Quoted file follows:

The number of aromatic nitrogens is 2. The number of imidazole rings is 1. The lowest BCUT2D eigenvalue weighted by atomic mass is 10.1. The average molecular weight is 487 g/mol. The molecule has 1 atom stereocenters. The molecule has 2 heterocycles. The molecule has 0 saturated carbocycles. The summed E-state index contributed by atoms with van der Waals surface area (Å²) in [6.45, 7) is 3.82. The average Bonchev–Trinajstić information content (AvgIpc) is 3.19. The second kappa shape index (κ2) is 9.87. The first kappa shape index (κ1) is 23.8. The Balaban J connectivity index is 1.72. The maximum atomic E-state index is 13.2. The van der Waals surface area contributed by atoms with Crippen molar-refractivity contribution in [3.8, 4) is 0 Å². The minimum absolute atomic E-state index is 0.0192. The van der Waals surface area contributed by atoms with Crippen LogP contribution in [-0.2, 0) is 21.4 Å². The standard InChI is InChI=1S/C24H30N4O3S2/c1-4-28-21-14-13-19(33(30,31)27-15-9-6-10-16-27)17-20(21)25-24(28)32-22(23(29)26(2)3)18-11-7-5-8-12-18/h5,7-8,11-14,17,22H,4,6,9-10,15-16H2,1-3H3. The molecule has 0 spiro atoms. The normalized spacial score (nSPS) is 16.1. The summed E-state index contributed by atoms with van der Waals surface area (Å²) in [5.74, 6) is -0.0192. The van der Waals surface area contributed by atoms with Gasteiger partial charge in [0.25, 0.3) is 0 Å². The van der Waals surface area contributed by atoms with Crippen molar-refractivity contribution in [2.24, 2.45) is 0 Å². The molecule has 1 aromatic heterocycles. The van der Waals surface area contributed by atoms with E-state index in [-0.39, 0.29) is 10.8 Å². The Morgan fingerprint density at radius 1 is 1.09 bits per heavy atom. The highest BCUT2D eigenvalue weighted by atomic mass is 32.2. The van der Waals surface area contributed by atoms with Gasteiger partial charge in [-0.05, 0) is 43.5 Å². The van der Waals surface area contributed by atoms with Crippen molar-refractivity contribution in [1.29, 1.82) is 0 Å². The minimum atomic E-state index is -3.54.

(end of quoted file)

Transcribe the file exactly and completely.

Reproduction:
The number of aromatic nitrogens is 2. The number of imidazole rings is 1. The lowest BCUT2D eigenvalue weighted by atomic mass is 10.1. The average molecular weight is 487 g/mol. The molecule has 1 atom stereocenters. The molecule has 2 heterocycles. The molecule has 0 saturated carbocycles. The summed E-state index contributed by atoms with van der Waals surface area (Å²) in [6.45, 7) is 3.82. The average Bonchev–Trinajstić information content (AvgIpc) is 3.19. The second kappa shape index (κ2) is 9.87. The first kappa shape index (κ1) is 23.8. The Balaban J connectivity index is 1.72. The maximum atomic E-state index is 13.2. The van der Waals surface area contributed by atoms with Crippen molar-refractivity contribution in [3.8, 4) is 0 Å². The minimum absolute atomic E-state index is 0.0192. The van der Waals surface area contributed by atoms with Crippen LogP contribution in [-0.2, 0) is 21.4 Å². The standard InChI is InChI=1S/C24H30N4O3S2/c1-4-28-21-14-13-19(33(30,31)27-15-9-6-10-16-27)17-20(21)25-24(28)32-22(23(29)26(2)3)18-11-7-5-8-12-18/h5,7-8,11-14,17,22H,4,6,9-10,15-16H2,1-3H3. The molecule has 0 spiro atoms. The normalized spacial score (nSPS) is 16.1. The summed E-state index contributed by atoms with van der Waals surface area (Å²) in [5.74, 6) is -0.0192. The van der Waals surface area contributed by atoms with Gasteiger partial charge in [0.25, 0.3) is 0 Å². The van der Waals surface area contributed by atoms with Crippen molar-refractivity contribution in [2.24, 2.45) is 0 Å². The molecule has 1 aromatic heterocycles. The van der Waals surface area contributed by atoms with E-state index in [-0.39, 0.29) is 10.8 Å². The Morgan fingerprint density at radius 1 is 1.09 bits per heavy atom. The highest BCUT2D eigenvalue weighted by atomic mass is 32.2. The van der Waals surface area contributed by atoms with Gasteiger partial charge in [-0.05, 0) is 43.5 Å². The van der Waals surface area contributed by atoms with Crippen molar-refractivity contribution in [1.29, 1.82) is 0 Å². The minimum atomic E-state index is -3.54.